Rigs and Rigging Weight vs Drag?

Discussion in 'Sailboats' started by RHough, Nov 28, 2006.


To increase performance of a rig, is it more important to:

Poll closed Feb 26, 2007.
  1. Reduce the Drag of the rig.

    5 vote(s)
  2. Reduce the Weight Aloft.

    1 vote(s)
  3. It Depends. (Classic NA answer) :)

    7 vote(s)
  4. Don't know

    3 vote(s)
  5. Who Cares?

    1 vote(s)
Multiple votes are allowed.
  1. Paul Scott
    Joined: Sep 2004
    Posts: 307
    Likes: 8, Points: 18, Legacy Rep: 84
    Location: San Juan Island, Washington

    Paul Scott Senior Member

    Some questions I'm pursuing concerning the large diameter mast in the middle (ish) of the weather side of the sail:

    -is less drag than a skinnier mast with shrouds? (I know LFH experimented with this when he was working for Starling Burgess and found, much to their surprise that shrouds were less drag, but I like to believe in Munk's biplane theory too :p)

    -aero testing done on windmill blades show that a round support welded to the windward side of the blade was superior to everything but a naca 0012, and astonishingly close to that. Skandia Lab project.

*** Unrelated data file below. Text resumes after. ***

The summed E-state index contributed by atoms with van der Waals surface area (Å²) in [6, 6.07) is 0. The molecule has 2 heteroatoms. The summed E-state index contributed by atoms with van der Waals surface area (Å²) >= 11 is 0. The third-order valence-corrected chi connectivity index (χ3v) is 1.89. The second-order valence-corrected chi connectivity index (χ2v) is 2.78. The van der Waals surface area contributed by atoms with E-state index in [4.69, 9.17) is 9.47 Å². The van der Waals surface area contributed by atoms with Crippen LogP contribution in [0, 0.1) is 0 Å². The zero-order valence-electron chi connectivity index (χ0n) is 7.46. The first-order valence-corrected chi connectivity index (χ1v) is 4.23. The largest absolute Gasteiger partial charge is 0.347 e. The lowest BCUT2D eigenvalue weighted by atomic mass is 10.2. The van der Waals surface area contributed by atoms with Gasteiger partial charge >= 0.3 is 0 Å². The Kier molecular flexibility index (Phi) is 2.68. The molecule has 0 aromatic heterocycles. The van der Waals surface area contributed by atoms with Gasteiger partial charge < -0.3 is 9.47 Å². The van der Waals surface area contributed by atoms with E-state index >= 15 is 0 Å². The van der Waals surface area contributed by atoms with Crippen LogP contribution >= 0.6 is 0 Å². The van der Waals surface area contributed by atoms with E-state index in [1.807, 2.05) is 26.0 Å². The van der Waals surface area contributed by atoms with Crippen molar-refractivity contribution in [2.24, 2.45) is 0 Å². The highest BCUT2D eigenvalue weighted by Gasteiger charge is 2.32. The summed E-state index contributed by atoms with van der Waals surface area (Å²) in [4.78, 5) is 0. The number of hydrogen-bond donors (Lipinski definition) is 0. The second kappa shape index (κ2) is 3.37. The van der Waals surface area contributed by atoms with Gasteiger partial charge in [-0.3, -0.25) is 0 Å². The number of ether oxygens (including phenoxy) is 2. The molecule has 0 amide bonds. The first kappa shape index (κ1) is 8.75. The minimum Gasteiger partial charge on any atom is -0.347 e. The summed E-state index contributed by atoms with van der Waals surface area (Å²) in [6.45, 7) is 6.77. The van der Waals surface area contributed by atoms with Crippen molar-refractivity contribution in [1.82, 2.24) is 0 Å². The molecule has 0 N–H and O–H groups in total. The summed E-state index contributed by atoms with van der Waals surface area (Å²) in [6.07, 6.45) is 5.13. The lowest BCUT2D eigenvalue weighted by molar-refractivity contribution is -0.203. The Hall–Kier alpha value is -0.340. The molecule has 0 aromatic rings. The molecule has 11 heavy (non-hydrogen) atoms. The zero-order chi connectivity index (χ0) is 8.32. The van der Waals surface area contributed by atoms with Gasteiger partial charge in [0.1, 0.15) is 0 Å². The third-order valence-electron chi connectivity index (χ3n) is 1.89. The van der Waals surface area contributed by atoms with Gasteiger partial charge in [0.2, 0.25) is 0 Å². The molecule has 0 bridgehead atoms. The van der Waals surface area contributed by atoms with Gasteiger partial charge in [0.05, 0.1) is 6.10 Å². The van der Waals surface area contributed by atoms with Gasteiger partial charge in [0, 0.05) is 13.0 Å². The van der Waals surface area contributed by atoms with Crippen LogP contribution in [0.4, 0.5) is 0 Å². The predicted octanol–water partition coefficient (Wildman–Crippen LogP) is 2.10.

-whether the bigger mast might help establish some circulation around the mast/sail cell, and give a bit of lift to the sail, whether a lug rig, or jib. I'm not totally sure how to measure this in my garage.

    -how much drag reduction an epp wing section (like 6"-8" chord) might give, wrapped around the mast, as well as circulation, if I can think of easy, simple, and light control to introduce some (is reduced drag for the mast even a good idea in this array?)

    -could a large section unstayed mast offer better strength/weight/drag than a stayed mast

    A bit more apropos to the thread, I hope. And Brian, the Skandia experiments showed a jib in front of a round support (like some traditional windmill blade) was draggier than most. (Flow perturbations off the trailing edge?) But most of the other approaches require an unstayed mast. Trade offs! Given all that, the idea of slowing down flow on the high pressure side of a curved plate with a thick unstayed mast (better re regime?) is still kind of intriguing. What the flow in between the mast and sail might do to the overall system?:?:

    The Skandia wind tunnel runs (IIRR) were conducted around researching low tech windmills in less developed countries. Like steel plates welded to rod, or fabric, line, and rod. Interesting stuff.
  2. Paul Scott
    Joined: Sep 2004
    Posts: 307
    Likes: 8, Points: 18, Legacy Rep: 84
    Location: San Juan Island, Washington

    Paul Scott Senior Member

    It might have been Sandia labs. At any rate my link doesn't work.

  3. brian eiland
    Joined: Jun 2002
    Posts: 4,965
    Likes: 188, Points: 73, Legacy Rep: 1903
    Location: St Augustine Fl, Thailand

    brian eiland Senior Member

Forum posts represent the experience, opinion, and view of individual users. Boat Design Net does not necessarily endorse nor share the view of each individual post.
When making potentially dangerous or financial decisions, always employ and consult appropriate professionals. Your circumstances or experience may be different.